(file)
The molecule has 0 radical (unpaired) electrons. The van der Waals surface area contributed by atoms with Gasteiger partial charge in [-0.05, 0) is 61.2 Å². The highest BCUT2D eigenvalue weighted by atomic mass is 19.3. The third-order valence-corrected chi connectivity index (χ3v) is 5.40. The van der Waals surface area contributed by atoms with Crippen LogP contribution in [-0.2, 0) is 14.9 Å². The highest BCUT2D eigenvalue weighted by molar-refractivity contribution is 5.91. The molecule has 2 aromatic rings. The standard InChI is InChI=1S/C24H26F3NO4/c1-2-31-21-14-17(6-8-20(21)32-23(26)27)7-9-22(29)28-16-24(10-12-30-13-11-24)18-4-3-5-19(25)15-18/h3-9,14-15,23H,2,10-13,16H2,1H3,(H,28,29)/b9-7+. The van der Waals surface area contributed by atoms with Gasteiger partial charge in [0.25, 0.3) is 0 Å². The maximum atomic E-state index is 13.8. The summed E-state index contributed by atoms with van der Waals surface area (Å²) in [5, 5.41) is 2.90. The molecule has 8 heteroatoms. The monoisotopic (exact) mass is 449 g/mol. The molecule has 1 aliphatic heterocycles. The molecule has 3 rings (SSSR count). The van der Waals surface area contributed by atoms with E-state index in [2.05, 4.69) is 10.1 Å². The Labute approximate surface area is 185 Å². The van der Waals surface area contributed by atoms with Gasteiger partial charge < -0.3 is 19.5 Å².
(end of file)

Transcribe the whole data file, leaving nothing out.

The molecule has 0 radical (unpaired) electrons. The van der Waals surface area contributed by atoms with Gasteiger partial charge in [-0.05, 0) is 61.2 Å². The highest BCUT2D eigenvalue weighted by atomic mass is 19.3. The third-order valence-corrected chi connectivity index (χ3v) is 5.40. The van der Waals surface area contributed by atoms with Crippen LogP contribution in [-0.2, 0) is 14.9 Å². The highest BCUT2D eigenvalue weighted by molar-refractivity contribution is 5.91. The molecule has 2 aromatic rings. The standard InChI is InChI=1S/C24H26F3NO4/c1-2-31-21-14-17(6-8-20(21)32-23(26)27)7-9-22(29)28-16-24(10-12-30-13-11-24)18-4-3-5-19(25)15-18/h3-9,14-15,23H,2,10-13,16H2,1H3,(H,28,29)/b9-7+. The van der Waals surface area contributed by atoms with Gasteiger partial charge in [0.25, 0.3) is 0 Å². The maximum atomic E-state index is 13.8. The summed E-state index contributed by atoms with van der Waals surface area (Å²) in [5, 5.41) is 2.90. The molecule has 8 heteroatoms. The monoisotopic (exact) mass is 449 g/mol. The molecule has 1 aliphatic heterocycles. The molecule has 3 rings (SSSR count). The van der Waals surface area contributed by atoms with E-state index in [2.05, 4.69) is 10.1 Å². The Labute approximate surface area is 185 Å². The van der Waals surface area contributed by atoms with Gasteiger partial charge < -0.3 is 19.5 Å².